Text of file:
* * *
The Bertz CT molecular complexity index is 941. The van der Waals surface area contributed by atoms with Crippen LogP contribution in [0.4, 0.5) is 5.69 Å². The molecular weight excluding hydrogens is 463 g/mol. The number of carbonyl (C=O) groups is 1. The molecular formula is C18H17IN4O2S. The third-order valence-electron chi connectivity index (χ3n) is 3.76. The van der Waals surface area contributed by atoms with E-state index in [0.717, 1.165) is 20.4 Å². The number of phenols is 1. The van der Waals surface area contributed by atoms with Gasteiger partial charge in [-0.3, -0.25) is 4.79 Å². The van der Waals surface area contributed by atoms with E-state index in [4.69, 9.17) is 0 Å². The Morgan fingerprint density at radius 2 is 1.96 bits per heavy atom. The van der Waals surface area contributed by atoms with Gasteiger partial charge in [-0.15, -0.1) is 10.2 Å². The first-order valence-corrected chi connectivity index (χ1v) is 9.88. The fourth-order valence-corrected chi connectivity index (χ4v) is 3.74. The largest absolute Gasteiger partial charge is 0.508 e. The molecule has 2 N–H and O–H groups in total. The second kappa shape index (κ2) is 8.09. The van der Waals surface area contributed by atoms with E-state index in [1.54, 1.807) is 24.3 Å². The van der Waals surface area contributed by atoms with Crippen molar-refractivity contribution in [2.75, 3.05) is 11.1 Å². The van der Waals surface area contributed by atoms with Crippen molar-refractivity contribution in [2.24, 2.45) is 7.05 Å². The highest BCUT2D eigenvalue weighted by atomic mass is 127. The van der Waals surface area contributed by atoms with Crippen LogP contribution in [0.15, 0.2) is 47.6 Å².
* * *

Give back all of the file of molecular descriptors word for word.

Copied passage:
The Bertz CT molecular complexity index is 941. The van der Waals surface area contributed by atoms with Crippen LogP contribution in [0.4, 0.5) is 5.69 Å². The molecular weight excluding hydrogens is 463 g/mol. The number of carbonyl (C=O) groups is 1. The molecular formula is C18H17IN4O2S. The third-order valence-electron chi connectivity index (χ3n) is 3.76. The van der Waals surface area contributed by atoms with E-state index in [0.717, 1.165) is 20.4 Å². The number of phenols is 1. The van der Waals surface area contributed by atoms with Gasteiger partial charge in [-0.3, -0.25) is 4.79 Å². The van der Waals surface area contributed by atoms with E-state index in [4.69, 9.17) is 0 Å². The Morgan fingerprint density at radius 2 is 1.96 bits per heavy atom. The van der Waals surface area contributed by atoms with Gasteiger partial charge in [-0.15, -0.1) is 10.2 Å². The first-order valence-corrected chi connectivity index (χ1v) is 9.88. The fourth-order valence-corrected chi connectivity index (χ4v) is 3.74. The largest absolute Gasteiger partial charge is 0.508 e. The molecule has 2 N–H and O–H groups in total. The second kappa shape index (κ2) is 8.09. The van der Waals surface area contributed by atoms with E-state index in [1.54, 1.807) is 24.3 Å². The van der Waals surface area contributed by atoms with Crippen molar-refractivity contribution in [2.75, 3.05) is 11.1 Å². The van der Waals surface area contributed by atoms with Crippen molar-refractivity contribution in [2.24, 2.45) is 7.05 Å². The highest BCUT2D eigenvalue weighted by atomic mass is 127. The van der Waals surface area contributed by atoms with Crippen LogP contribution in [0.15, 0.2) is 47.6 Å².